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  • Print publication year: 2010
  • Online publication date: June 2012

2 - Commerce for the Community

Summary

The Nazi marketplace was an amalgam of pre-1933 ideas about proper commercial behavior and the new state’s racial priorities. The regime took familiar features of consumer capitalism, reshaped them along ideological lines, and applied them to the practical challenges of pulling the country out of the Depression and preparing for war. From the state’s perspective, Germany could have everything the United States had and more: thriving consumer opportunities, a high standard of living, an economy that protected the “humanity” of Germans, and eventually a European empire that would last a thousand years. Moreover, it could avoid the negative features of the American model: crude commercialism, cutthroat competition, and racial mixing. If the tensions inherent in this vision were substantial, the regime did not concede as much.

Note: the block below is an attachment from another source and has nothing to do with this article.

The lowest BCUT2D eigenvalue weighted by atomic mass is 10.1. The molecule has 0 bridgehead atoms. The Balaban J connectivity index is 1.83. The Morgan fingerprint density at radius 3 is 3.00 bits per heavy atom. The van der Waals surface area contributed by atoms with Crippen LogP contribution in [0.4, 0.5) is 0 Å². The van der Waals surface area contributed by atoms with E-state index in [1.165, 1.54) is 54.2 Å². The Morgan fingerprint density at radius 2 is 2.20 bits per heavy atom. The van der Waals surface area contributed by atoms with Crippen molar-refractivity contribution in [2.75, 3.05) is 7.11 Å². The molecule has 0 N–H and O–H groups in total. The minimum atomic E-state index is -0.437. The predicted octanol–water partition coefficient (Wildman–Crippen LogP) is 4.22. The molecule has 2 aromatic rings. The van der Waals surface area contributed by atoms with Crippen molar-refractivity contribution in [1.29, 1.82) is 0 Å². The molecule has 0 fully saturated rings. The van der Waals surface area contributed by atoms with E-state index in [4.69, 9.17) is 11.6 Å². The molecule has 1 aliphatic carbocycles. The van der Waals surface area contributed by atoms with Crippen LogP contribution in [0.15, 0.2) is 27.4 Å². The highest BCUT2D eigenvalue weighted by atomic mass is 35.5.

It was one thing for the state to project ideas about the market, but how did those with a great investment in commerce – business leaders, company and shop owners, manufacturers – react to the regime’s imperatives? This chapter addresses this question by focusing on three business practices that became essential with the rise of consumer capitalism: advertising, public relations, and marketing. As we will see, even as the Nazi state exerted greater control over the economy, companies maintained wide latitude to market their goods to a broad consumer base. Like the regime, market professionals drew upon pre-Nazi ideas about buying and selling and applied them to their business models in the 1930s. But they always faced the risk of crossing a blurry line of correctness when crafting publicity materials. How could companies promote themselves aggressively without violating the regime’s dictates about correct market behavior? To what extent could they maneuver through the ideological strictures imposed by the state? By focusing on different forms of corporate self-promotion, this chapter shows how manufacturers bought into and took advantage of Nazi ideology for their own purposes. Simultaneously, they encountered the reality that the state put its own, often-inconsistent priorities above a company’s desire for profit. Marketing in the Third Reich was defined by the regime’s and private industry’s mutual exploitation, but also by companies’ real frustrations about how to assert their own interests while adhering to Nazi dictates.

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